But, the logical side of me thinks that those who run the struggling companies are just, in fact, human. And, humans often have to learn things the hard way. . .not by being rescued from our consequences.

Plus, is this just another band-aid for a problem that needs to hit rock bottom before it can rebound?

Roy said...

Joe is collecting reasons against the bailout at his blog.

I lean against. The notion that markets can't recover from this without massive government intervention is, I think, a little too farfetched.

The problem (as best I understand it) is that there are assets that have value, but nobody wants to touch them at any price. The desired fix is to have a "market maker" who will buy them, so that they will start trading at near their fair value again. Presumably, other buyers will follow.

I'm not convinced there won't be opportunists who buy, even without the government taking the lead. The credit market just isn't that bad.

FancyPants said...

As I type, Tuesday 1:38 PM Eastern time, the Dow's up 3.4%, the NASDAQ up 4%.

Who knows where it will end up at the end of the day, but the swings we've seen for the past two weeks are unheard of. The market's down 4% percent one day, up 4% the next, down 7 % the next, up 4% the next. Crazy.

When Lehman Bros. went under, it was sad here in the city, with so many people out of work. And I, along with everyone else, wondered what about the domino effect of this and the forclosure rate would be. Really, it all started years ago. And we're seeing the domino effect now. But the government, pres and banking committee and the treasury secretary, have been so dramatic in their language. Saying words over and over like crisis, depression, the worst since..., if we don't do something... That it makes you wonder, if they hadn't used such strong language, if the market would be less panicky. And if the reason for their language isn't to convince, through fear, the whole nation to beg for this bailout plan.

I heard an explanation that this problem at its core is all about greed. Not just greed of the execs at the top, but also greed on Main Street. Greed from the lender AND the consumer who wants more than he can afford.

I've thought so many times lately, Geez if we'd all just follow Proverbs nobody would be in this mess. And really, it's true. Credit isn't bad. Mortgages aren't bad. Loans and securities aren't bad. Short selling might not even be bad. (Still trying to understand short selling.) Naked short selling I know is bad. But anyways the point is: manageable debt is understandable, borrowing money is not bad. But living above your means BECAUSE of credit availability is not OK.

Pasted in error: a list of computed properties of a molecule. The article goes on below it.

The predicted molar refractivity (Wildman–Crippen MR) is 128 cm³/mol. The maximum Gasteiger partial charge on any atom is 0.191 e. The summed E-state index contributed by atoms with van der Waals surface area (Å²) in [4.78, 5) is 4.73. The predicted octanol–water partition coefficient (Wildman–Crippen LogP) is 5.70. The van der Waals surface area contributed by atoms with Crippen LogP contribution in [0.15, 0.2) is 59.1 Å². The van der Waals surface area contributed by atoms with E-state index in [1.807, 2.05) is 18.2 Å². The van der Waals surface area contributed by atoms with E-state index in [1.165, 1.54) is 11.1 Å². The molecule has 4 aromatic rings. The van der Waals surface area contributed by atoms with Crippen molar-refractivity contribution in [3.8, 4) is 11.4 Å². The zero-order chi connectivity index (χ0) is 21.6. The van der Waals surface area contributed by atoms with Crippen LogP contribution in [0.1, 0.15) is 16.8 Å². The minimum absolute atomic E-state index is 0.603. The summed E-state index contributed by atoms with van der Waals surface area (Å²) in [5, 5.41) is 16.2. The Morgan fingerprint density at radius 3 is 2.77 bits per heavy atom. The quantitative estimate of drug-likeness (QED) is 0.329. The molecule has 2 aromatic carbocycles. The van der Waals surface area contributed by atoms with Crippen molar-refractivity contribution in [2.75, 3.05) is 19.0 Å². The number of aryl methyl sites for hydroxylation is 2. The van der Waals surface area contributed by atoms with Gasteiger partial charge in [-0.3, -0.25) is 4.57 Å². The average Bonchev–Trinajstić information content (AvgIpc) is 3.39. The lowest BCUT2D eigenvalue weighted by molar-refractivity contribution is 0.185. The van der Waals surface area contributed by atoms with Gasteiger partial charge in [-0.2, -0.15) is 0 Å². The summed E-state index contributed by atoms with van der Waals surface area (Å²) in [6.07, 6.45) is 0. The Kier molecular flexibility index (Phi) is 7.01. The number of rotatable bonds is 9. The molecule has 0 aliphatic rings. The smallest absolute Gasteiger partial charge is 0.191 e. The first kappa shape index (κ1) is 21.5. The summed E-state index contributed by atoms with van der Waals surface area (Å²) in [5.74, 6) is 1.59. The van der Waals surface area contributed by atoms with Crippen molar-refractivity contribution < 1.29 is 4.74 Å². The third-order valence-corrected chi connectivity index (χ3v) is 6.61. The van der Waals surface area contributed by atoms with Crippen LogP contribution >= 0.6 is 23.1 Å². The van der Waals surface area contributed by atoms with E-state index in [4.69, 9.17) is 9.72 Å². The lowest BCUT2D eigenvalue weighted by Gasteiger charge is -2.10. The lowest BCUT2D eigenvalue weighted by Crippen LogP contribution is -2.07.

So really, I have no idea what is best, bailout or no bailout. I suppose time will tell. But if we don't all learn from this, we're crazy.

I'm enjoying reading what you all think.

FancyPants said...

I also heard a comment the other day on the news from a normal Joe Shmoe on the street...he said he was against the bailout plan because all it did was keep the rich being rich. I don't think he was talking about golden parachute plans, because supposedly they have been excluded from the plan.

If we let the market correct itself, we open up opportunities for less rich people to invest. And those that made poor choices and risky decisions pay the consequences. When someone sells an asset, someone gains it. When prices fall it's a bargain and an opportunity for someone else to make some money. That's the whole idea of the free market, right? Why is it so necessary to let the same people stay on top?

I don't know half of what I'm talking about, so y'all clue me in.

Fork said...

It was so fun to be in the dressing room during all this. You could tell people really wanted to get angry and rant about it, but nobody understands it well enough to say anything!!

I just started educating myself about the whole housing mess/Fannie/Freddie/subprime/etc stuff on Monday. Trying to get a big-picture view of it.

It's taken two SOLID days of studying and asking questions and I STILL don't understand it all. Every time I get close, something else gets thrown in the mix.

Basically, it's a tangled web of greed and corruption with a whole lot of people who wanted to get rich quick and buy fancy things with money they didn't have. Now it's time to pay the piper and we all have to clean up this mess.

It's gonna suck any way you slice it. We do the bailout, we send a message to the banks that they can do this stuff again. We don't do the bailout and we have the possibility of another Great Depression on our hands.